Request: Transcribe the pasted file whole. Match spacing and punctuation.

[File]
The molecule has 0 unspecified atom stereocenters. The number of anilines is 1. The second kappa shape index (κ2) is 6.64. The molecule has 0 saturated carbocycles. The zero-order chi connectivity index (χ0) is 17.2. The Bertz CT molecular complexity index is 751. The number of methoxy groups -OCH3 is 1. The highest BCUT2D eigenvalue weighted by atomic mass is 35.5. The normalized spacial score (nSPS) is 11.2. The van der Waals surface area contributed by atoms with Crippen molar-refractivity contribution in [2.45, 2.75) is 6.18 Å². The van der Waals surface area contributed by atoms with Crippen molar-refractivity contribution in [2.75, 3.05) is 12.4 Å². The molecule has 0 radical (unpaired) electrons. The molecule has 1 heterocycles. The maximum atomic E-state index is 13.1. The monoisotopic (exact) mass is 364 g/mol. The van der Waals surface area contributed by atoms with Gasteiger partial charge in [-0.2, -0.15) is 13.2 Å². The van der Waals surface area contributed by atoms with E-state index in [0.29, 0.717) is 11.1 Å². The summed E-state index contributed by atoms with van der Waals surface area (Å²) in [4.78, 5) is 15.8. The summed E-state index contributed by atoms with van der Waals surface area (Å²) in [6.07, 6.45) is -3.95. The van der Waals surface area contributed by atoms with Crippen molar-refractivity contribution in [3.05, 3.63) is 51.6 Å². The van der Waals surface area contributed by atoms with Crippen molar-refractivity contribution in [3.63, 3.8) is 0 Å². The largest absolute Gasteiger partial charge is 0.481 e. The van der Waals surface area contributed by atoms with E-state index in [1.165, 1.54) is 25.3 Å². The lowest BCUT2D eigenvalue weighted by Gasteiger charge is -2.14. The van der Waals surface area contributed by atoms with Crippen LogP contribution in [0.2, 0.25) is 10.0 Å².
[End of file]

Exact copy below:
The molecule has 0 unspecified atom stereocenters. The number of anilines is 1. The second kappa shape index (κ2) is 6.64. The molecule has 0 saturated carbocycles. The zero-order chi connectivity index (χ0) is 17.2. The Bertz CT molecular complexity index is 751. The number of methoxy groups -OCH3 is 1. The highest BCUT2D eigenvalue weighted by atomic mass is 35.5. The normalized spacial score (nSPS) is 11.2. The van der Waals surface area contributed by atoms with Crippen molar-refractivity contribution in [2.45, 2.75) is 6.18 Å². The van der Waals surface area contributed by atoms with Crippen molar-refractivity contribution in [2.75, 3.05) is 12.4 Å². The molecule has 0 radical (unpaired) electrons. The molecule has 1 heterocycles. The maximum atomic E-state index is 13.1. The monoisotopic (exact) mass is 364 g/mol. The van der Waals surface area contributed by atoms with Gasteiger partial charge in [-0.2, -0.15) is 13.2 Å². The van der Waals surface area contributed by atoms with E-state index in [0.29, 0.717) is 11.1 Å². The summed E-state index contributed by atoms with van der Waals surface area (Å²) in [4.78, 5) is 15.8. The summed E-state index contributed by atoms with van der Waals surface area (Å²) in [6.07, 6.45) is -3.95. The van der Waals surface area contributed by atoms with Crippen molar-refractivity contribution in [3.05, 3.63) is 51.6 Å². The van der Waals surface area contributed by atoms with Crippen molar-refractivity contribution in [3.63, 3.8) is 0 Å². The largest absolute Gasteiger partial charge is 0.481 e. The van der Waals surface area contributed by atoms with E-state index in [1.165, 1.54) is 25.3 Å². The lowest BCUT2D eigenvalue weighted by Gasteiger charge is -2.14. The van der Waals surface area contributed by atoms with Crippen LogP contribution in [0.2, 0.25) is 10.0 Å².